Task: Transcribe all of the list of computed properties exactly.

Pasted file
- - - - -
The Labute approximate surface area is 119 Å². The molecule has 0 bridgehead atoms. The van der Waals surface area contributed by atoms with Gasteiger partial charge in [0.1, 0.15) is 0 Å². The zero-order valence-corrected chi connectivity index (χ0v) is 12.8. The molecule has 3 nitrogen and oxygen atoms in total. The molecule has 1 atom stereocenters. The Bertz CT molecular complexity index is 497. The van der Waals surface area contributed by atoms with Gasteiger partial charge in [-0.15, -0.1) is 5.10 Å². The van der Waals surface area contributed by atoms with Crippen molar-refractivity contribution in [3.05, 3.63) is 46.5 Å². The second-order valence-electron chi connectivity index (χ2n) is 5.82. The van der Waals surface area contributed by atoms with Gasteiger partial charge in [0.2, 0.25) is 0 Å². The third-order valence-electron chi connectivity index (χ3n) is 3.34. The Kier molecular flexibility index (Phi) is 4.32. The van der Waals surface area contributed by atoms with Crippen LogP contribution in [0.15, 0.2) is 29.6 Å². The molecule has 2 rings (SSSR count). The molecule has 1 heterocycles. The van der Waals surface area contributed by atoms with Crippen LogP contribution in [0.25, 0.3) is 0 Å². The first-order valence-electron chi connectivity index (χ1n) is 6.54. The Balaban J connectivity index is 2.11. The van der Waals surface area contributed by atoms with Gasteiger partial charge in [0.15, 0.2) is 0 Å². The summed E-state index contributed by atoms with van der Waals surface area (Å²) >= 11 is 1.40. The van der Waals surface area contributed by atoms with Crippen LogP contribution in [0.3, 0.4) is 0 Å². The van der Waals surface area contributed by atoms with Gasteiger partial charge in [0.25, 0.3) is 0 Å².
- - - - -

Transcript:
The Labute approximate surface area is 119 Å². The molecule has 0 bridgehead atoms. The van der Waals surface area contributed by atoms with Gasteiger partial charge in [0.1, 0.15) is 0 Å². The zero-order valence-corrected chi connectivity index (χ0v) is 12.8. The molecule has 3 nitrogen and oxygen atoms in total. The molecule has 1 atom stereocenters. The Bertz CT molecular complexity index is 497. The van der Waals surface area contributed by atoms with Gasteiger partial charge in [-0.15, -0.1) is 5.10 Å². The van der Waals surface area contributed by atoms with Crippen molar-refractivity contribution in [3.05, 3.63) is 46.5 Å². The second-order valence-electron chi connectivity index (χ2n) is 5.82. The van der Waals surface area contributed by atoms with Gasteiger partial charge in [0.2, 0.25) is 0 Å². The third-order valence-electron chi connectivity index (χ3n) is 3.34. The Kier molecular flexibility index (Phi) is 4.32. The van der Waals surface area contributed by atoms with Crippen LogP contribution in [0.15, 0.2) is 29.6 Å². The molecule has 2 rings (SSSR count). The molecule has 1 heterocycles. The van der Waals surface area contributed by atoms with Crippen LogP contribution in [0.25, 0.3) is 0 Å². The first-order valence-electron chi connectivity index (χ1n) is 6.54. The Balaban J connectivity index is 2.11. The van der Waals surface area contributed by atoms with Gasteiger partial charge in [0.15, 0.2) is 0 Å². The summed E-state index contributed by atoms with van der Waals surface area (Å²) >= 11 is 1.40. The van der Waals surface area contributed by atoms with Crippen LogP contribution in [0.3, 0.4) is 0 Å². The van der Waals surface area contributed by atoms with Gasteiger partial charge in [0.25, 0.3) is 0 Å².